I ordered first, a cup of the creamy squash soup and a sandwich but, as usual, soon second-guessed myself. “You’re getting a bowl of soup and a sandwich?” I asked my husband Wayne, imagining him still enjoying his steaming bowl of velvety orange soup while I, saving a buck, would be scraping the bottom of my measly cup.
“Yes I am,” he said, with a note of challenge. After a short backcountry ski in the Adirondack high peaks, we were eating a late lunch with my dad—linner, we call it, since it was probably going to replace dinner, too. All I’d eaten so far that day was a bowl of oatmeal and a granola bar.
“I’m changing my order to a bowl, too, then!” I said to our server.
“I knew you would,” Wayne said. “And I’m changing my order to the vat of squash soup.” The server laughed and took my dad’s order: a bowl of the squash soup with his entree, too. As she left for the kitchen, I wondered for a moment how we could all be so sure we’d even like the creamy squash soup. Just because it was the one soup she said was vegetarian? I was the only vegetarian at the table.
The food is usually good at this diner, one of my favorite refueling stops after an excursion to the High Peaks, but that’s not why we were so convinced we’d want as much soup as possible. Our misplaced confidence came from our definition of creamy squash soup: a puree of some squash, with some flavor infused. Upscale restaurants tend to serve a soup of thinner, brothier consistency, while a corner café might serve a soup that clings to the spoon upside down. The squash soup in our imaginations was satisfying without being heavy. The texture and seasonings vary but it’s difficult to mess up squash soup.
The diner managed to do it, though. We found ourselves facing a pale, gloppy soup that looked like it could have been partially coagulated clam chowder. It tasted of butter and cream rather than squash. As an afterthought, it contained a few token chunks of squash. Wayne declared it squash chowder and a dish that ought not be repeated, even though he generally loves chowders. For my part, I’ve never really thought cream belonged in soup, no doubt, partly because it made my stomach unhappy, being lactose intolerant.
We were all hungry, so we joylessly ate the soup. Halfway through the bowl, I could already feel a brick of milk fat being formed in my digestive system. None of us had room for the diner’s famous pie at the end of the meal, half the reason we stopped there.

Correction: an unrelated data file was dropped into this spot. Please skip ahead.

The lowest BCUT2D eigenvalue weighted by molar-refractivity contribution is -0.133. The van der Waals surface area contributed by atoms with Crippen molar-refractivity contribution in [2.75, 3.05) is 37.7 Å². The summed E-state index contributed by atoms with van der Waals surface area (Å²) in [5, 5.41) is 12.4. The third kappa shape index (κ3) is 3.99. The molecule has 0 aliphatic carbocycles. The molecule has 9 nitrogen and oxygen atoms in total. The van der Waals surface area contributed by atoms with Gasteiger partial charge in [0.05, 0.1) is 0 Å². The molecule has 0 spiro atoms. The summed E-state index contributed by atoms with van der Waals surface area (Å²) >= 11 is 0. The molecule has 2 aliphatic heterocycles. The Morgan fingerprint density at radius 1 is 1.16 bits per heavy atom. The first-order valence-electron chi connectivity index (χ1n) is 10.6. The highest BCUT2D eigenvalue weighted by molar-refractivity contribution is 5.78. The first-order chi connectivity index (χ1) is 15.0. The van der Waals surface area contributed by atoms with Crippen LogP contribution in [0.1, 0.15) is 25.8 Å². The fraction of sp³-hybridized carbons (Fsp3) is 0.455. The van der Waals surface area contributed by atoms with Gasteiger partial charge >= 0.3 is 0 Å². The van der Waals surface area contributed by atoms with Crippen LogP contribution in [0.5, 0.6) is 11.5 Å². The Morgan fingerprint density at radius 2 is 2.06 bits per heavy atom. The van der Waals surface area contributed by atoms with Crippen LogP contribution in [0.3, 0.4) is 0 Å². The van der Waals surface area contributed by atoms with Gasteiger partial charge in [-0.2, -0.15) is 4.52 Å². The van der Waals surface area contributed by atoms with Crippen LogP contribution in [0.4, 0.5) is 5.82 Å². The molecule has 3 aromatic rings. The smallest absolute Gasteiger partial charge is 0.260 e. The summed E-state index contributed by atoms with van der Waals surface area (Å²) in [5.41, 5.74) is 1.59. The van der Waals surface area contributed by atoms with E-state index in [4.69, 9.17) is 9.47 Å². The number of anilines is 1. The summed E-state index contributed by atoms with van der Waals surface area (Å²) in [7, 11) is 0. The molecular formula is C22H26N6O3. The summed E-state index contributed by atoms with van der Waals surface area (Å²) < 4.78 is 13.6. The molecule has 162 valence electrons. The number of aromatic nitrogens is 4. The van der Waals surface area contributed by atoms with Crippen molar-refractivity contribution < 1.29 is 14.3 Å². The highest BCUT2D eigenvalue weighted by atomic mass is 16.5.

Apparently, somebody forgot to inform the cook that soup doesn’t need cream (or milk or butter for that matter) to be creamy. Certain soups come out thick just by pureeing the ingredients into silky perfection using one’s immersion blender. Squash soup, for instance. You can add a splash of cream or milk at the end if you want, but it’s optional and should never overwhelm the squash (or other primary vegetable).
After that meal, I felt a need to run home and make my own squash soup to try to erase the disturbing memory, replacing it with the soothing soup we had conjured in our minds.
Vegetarian Creamy Squash Soup
- 2 TBS extra virgin olive oil
- medium onion, chopped
- stalk celery, sliced into half moons
- medium carrot, sliced into thin disks
- 2 large cloves garlic, coarsely chopped
- 4-5 cups vegetable broth (depending how thick you like your soup)
- large butternut squash, peeled and cubed (1-2” cubes)
- 2 tsp minced fresh ginger
- 2 tsp cider vinegar
- ¾ cup apple cider
- ¼ tsp ground cinnamon
- ¼ tsp curry powder
- salt and pepper
1. In your biggest soup pot, warm the olive oil over medium heat. Sauté the onion, celery and carrot with a bit of salt until the onions are translucent and the carrots are starting to get soft
2. Toss in the garlic and cook, still stirring constantly, until fragrant
3. Pour in the veggie broth and bring to a boil
4. Carefully add the squash cubes, ginger, vinegar, cider, and spices and simmer covered for about 30 minutes until the squash is squishy
5. Remove the pot from the heat and then very carefully, keeping the immersion blender fully immersed, blend until thoroughly pureed. (If you don’t have an immersion blender, you can also allow the soup to cool and puree in batches in your blender. Then pour it back into the pot to reheat before serving)
6. Add salt and pepper to taste. If you’re using homemade veggie stock and you haven’t salted it a lot, you may find you need a significant amount of salt
7. Before serving, you can stir milk or cream (or milk substitute) into individual bowls or the whole soup, if you like, but I don’t think it’s necessary.
About 6 servings